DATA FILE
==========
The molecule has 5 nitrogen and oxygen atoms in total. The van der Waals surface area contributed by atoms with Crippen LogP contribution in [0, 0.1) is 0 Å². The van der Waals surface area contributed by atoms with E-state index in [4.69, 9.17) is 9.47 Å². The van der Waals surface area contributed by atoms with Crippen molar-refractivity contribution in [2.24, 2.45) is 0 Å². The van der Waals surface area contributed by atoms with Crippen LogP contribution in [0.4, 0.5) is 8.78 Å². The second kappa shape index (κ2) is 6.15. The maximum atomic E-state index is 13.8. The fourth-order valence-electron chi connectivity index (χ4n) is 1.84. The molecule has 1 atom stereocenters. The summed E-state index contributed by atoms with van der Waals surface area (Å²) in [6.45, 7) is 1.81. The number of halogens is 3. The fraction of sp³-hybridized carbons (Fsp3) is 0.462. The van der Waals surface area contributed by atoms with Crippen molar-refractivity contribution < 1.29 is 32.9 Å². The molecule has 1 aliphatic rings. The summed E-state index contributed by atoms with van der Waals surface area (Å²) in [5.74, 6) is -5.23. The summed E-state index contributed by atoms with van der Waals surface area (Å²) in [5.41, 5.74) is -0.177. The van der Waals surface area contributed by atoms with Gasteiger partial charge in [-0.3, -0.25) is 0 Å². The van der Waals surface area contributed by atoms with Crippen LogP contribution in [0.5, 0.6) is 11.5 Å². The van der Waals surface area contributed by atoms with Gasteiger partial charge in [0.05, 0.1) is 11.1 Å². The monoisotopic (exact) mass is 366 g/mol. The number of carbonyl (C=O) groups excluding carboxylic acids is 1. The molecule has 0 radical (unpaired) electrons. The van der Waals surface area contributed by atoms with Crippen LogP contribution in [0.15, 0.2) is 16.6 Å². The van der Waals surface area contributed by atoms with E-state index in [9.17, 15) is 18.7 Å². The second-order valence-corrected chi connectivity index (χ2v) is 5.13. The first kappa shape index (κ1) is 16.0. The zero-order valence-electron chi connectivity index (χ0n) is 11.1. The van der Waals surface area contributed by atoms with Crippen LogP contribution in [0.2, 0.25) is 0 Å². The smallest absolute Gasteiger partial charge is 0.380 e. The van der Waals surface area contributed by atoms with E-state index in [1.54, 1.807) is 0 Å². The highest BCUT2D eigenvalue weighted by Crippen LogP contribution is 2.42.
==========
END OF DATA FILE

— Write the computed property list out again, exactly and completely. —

The molecule has 5 nitrogen and oxygen atoms in total. The van der Waals surface area contributed by atoms with Crippen LogP contribution in [0, 0.1) is 0 Å². The van der Waals surface area contributed by atoms with E-state index in [4.69, 9.17) is 9.47 Å². The van der Waals surface area contributed by atoms with Crippen molar-refractivity contribution in [2.24, 2.45) is 0 Å². The van der Waals surface area contributed by atoms with Crippen LogP contribution in [0.4, 0.5) is 8.78 Å². The second kappa shape index (κ2) is 6.15. The maximum atomic E-state index is 13.8. The fourth-order valence-electron chi connectivity index (χ4n) is 1.84. The molecule has 1 atom stereocenters. The summed E-state index contributed by atoms with van der Waals surface area (Å²) in [6.45, 7) is 1.81. The number of halogens is 3. The fraction of sp³-hybridized carbons (Fsp3) is 0.462. The van der Waals surface area contributed by atoms with Crippen molar-refractivity contribution < 1.29 is 32.9 Å². The molecule has 1 aliphatic rings. The summed E-state index contributed by atoms with van der Waals surface area (Å²) in [5.74, 6) is -5.23. The summed E-state index contributed by atoms with van der Waals surface area (Å²) in [5.41, 5.74) is -0.177. The van der Waals surface area contributed by atoms with Gasteiger partial charge in [-0.3, -0.25) is 0 Å². The van der Waals surface area contributed by atoms with Crippen LogP contribution in [0.5, 0.6) is 11.5 Å². The van der Waals surface area contributed by atoms with Gasteiger partial charge in [0.05, 0.1) is 11.1 Å². The monoisotopic (exact) mass is 366 g/mol. The number of carbonyl (C=O) groups excluding carboxylic acids is 1. The molecule has 0 radical (unpaired) electrons. The van der Waals surface area contributed by atoms with Crippen LogP contribution in [0.15, 0.2) is 16.6 Å². The van der Waals surface area contributed by atoms with E-state index in [9.17, 15) is 18.7 Å². The second-order valence-corrected chi connectivity index (χ2v) is 5.13. The first kappa shape index (κ1) is 16.0. The zero-order valence-electron chi connectivity index (χ0n) is 11.1. The van der Waals surface area contributed by atoms with Crippen LogP contribution in [0.2, 0.25) is 0 Å². The smallest absolute Gasteiger partial charge is 0.380 e. The van der Waals surface area contributed by atoms with E-state index in [1.54, 1.807) is 0 Å². The highest BCUT2D eigenvalue weighted by Crippen LogP contribution is 2.42.